Every now and then patter offers a close-up of research writing. This near-sighted exercise is intended to illustrate how ‘reading for the writing’ can be helpful.
This particular ‘reading for writing’ post looks at writing qualitative methods in a journal article. It speaks to last week’s post about the need to be specific, not woolly and imprecise. As a result of this post, I was asked by several people how qualitative researchers actually avoided vagueness. Did they too resort to numbers? This example is by way of a partial answer to that question.
The paper I’m examining here is: Lynn McAlpine & Margot McKinnon (2013) Supervision – the most variable of variables: student perspectives, Studies in Continuing Education, 35:3, 265-280.
The abstract begins by establishing the warrant for the paper (it addresses the existing knowledge base and what contribution this study will make), the purpose of the paper (the question it will answer) and some information about the research design.
The supervision literature often conceptualizes the supervisor as the primary person in doctoral students’ progress. Yet, there is growing evidence that the supervisor is but one of many resources that students draw on. Our study takes up this idea in answering the question: What is students’ experience of their supervisory relationships over time? Sixteen social science participants in two UK universities, at different points in their doctoral journeys, completed logs of a week’s activities for a number of months before being interviewed.
The researchers finish off their abstract with the claim that:
This distinct longitudinal approach provides a more nuanced understanding of students’ perceptions of the supervisory relationship, specifically, varied reasons for seeking supervisory help, distinct needs related to where students were in their progress, and diverse ways in which they negotiated and characterized the supervisory relationship.
On the basis of this claim, readers would expect to see details of the research design in the paper. So what was actually said? (For purposes of annotation I have altered the original paragraphing slightly…)
| Participants and location
The study, from 2007 to 2009, involved 6 male and 10 female social science doctoral students, recruited through email listservs from two UK universities. Nine were international students, nine experienced co-supervision; all but one had some form of scholarship funding. Participation varied from 5 to 18 months with the average being 10 months.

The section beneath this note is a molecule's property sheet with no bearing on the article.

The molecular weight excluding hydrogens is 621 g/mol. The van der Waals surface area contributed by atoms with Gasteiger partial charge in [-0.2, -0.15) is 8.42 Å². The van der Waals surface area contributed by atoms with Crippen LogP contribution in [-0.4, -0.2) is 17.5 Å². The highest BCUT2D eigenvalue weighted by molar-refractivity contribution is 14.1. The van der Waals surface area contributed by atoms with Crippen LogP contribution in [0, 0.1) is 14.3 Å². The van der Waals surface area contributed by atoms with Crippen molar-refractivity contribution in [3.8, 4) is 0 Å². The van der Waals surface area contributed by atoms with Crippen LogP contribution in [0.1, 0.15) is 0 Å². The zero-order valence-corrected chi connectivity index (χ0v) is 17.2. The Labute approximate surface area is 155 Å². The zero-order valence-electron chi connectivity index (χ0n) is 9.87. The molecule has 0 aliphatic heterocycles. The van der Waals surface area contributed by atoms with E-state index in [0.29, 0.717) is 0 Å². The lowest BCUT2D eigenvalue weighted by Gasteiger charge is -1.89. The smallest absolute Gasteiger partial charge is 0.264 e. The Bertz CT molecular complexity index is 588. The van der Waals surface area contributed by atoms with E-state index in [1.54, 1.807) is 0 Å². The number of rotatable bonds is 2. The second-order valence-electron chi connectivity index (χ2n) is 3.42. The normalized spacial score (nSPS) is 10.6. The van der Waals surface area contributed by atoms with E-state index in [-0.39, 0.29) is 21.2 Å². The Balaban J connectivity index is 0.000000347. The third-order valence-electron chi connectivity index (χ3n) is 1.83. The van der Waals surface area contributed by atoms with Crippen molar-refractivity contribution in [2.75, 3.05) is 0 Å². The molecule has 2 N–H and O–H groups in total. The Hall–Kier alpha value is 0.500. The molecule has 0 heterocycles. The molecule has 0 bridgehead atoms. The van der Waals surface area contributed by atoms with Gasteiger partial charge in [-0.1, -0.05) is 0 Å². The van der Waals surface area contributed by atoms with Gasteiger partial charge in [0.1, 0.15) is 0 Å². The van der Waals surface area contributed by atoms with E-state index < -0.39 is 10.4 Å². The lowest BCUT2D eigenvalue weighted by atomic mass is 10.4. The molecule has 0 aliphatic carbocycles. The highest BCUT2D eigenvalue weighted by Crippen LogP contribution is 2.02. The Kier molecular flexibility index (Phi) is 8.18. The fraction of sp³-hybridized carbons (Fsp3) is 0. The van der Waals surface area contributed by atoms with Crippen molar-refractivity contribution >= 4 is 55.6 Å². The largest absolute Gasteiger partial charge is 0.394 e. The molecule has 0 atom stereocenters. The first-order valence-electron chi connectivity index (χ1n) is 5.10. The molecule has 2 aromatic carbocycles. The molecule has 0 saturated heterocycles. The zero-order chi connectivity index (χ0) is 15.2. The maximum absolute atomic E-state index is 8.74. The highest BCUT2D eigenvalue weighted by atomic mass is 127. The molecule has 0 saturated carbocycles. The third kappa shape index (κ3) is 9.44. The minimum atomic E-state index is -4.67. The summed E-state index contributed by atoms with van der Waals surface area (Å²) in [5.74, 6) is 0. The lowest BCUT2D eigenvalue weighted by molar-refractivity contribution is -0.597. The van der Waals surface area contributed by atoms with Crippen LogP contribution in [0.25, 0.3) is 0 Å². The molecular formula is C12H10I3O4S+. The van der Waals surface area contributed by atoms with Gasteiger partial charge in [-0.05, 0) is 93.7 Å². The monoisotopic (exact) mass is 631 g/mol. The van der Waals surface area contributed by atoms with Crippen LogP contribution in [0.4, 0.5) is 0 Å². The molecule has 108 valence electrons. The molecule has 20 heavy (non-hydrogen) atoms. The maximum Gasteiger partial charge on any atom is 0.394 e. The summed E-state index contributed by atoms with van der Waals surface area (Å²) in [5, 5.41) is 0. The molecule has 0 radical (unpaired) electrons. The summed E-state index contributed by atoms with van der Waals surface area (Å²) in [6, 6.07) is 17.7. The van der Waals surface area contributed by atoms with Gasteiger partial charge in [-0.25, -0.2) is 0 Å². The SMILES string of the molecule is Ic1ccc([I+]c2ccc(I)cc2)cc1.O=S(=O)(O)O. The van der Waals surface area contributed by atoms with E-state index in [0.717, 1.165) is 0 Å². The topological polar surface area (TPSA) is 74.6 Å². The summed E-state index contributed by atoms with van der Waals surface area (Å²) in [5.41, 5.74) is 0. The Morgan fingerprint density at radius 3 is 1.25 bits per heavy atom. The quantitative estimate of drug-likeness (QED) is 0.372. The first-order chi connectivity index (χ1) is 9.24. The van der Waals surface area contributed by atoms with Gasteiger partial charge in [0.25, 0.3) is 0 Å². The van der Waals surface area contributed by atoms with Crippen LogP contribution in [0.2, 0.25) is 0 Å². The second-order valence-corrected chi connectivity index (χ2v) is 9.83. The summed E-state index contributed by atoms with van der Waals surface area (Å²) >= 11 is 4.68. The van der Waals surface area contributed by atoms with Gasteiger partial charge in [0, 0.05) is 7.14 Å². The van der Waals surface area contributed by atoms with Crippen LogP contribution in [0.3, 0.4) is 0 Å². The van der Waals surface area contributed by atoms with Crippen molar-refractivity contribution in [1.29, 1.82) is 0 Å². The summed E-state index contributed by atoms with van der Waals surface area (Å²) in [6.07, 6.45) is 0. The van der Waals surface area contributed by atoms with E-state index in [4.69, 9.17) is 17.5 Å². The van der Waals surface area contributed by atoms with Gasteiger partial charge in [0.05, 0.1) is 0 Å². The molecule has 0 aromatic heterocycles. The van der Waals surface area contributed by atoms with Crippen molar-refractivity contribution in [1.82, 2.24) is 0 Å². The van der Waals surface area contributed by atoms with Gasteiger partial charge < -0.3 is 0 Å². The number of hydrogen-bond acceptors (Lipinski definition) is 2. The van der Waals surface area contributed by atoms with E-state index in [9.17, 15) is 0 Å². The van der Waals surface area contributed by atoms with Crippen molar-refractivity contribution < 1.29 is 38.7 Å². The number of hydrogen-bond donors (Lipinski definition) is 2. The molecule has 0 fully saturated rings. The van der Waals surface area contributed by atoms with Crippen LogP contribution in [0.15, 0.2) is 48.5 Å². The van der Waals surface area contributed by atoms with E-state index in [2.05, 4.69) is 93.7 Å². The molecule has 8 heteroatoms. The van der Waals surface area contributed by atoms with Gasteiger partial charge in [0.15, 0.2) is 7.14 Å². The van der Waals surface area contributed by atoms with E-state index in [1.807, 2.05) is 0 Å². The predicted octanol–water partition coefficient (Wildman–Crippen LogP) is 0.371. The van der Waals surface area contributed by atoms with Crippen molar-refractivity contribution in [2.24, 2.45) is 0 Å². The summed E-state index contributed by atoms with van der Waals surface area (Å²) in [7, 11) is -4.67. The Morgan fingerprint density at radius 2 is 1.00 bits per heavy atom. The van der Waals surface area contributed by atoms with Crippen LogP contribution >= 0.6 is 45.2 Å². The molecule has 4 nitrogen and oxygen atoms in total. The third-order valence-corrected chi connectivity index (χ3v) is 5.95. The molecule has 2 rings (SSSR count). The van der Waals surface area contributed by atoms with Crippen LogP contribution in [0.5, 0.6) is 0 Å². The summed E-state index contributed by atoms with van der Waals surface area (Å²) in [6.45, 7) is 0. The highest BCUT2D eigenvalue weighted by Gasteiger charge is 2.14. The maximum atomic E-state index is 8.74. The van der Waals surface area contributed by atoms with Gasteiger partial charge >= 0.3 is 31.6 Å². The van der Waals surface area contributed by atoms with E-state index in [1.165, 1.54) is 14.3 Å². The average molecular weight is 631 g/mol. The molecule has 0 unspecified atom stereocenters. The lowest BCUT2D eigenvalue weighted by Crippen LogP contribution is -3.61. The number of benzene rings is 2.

Students also varied in where they were in the doctoral journey (details given in accompanying figure in which each DR was given a pseudonym):
(1) five were early in their journeys defining their projects, doing transfer, beginning fieldwork/data collection
(2) five were in the middle principally engaged in fieldwork/data collection, but also some analysis and writing
(3) six were near the end principally analyzing, writing, and submitting.
|When the study was undertaken
How many people were involved
How they were recruited
Their student status – country, income support, nature of supervision, general disciplinary background.
Stages in PhD were given in a figure in which each DR was given a pseudonym, and whole group details given in the text.
Now, none of the researchers’ decisions are ‘wrong’ – all research does some things and not others – as readers we simply have to think about what the research can and cannot do. There is sufficient detail here for readers to consider key elements of the design – what does this size group allow the researchers to see and say? What does having people at different stages of the PhD mean for what can be said and not said? We can consider the implications of the partiality of the design and, because of the details given, think about what the researchers are able to claim on the basis of their choices.
We can also assume from their description that when we get to results, we will see both some kind of numbers – how many of the group thought in a particular way or had common experiences – and also names, where individuals are the focus. And this allows us to see we can that being specific – using numbers where appropriate and useful – troubles a simplistic binary of quant v qual methods.
We might also still have some questions arising from this description of participants and location.
- Does the fact that we don’t know anything about the discipline and universities mean that they didn’t make any difference, or that the researchers thought the participation group was too small to say anything meaningful about these particularities?
- What kind of invitational notice was put out onto the listservs?
- Why is there a variation in time of participation – was this just the stage of the participants’ PhD or did some just opt out?
But don’t be too critical of the writers – bear in mind that what can be written in a journal article is inevitably brief. This text is already more detailed than many you will see.
We draw on a general social science view of narrative (Elliott 2005). The underlying premise is that narrative can integrate the permanence of an individual’s perception of him/herself combined with the sense of personal change rather than stability through time.
Participants provided accounts of their experiences in three ways: through biographic questionnaires at the beginning and end of the study, weekly activity logs requested approximately once a month (though sometimes responses were less frequent), and an interview.
The initial biographic questionnaire captured previous educational and work experience, the reasons for embarking on the Ph.D. as well as the intended career.
The structured log comprised questions aimed at capturing the activities, interactions, and perceptions of a particular week. (While providing a more fine-grained perspective than interviews, the logs still only capture at best one in four weeks.) The logs asked three questions specifically about supervision: whether the student had needed help, if so, why help was needed and if they received help or not.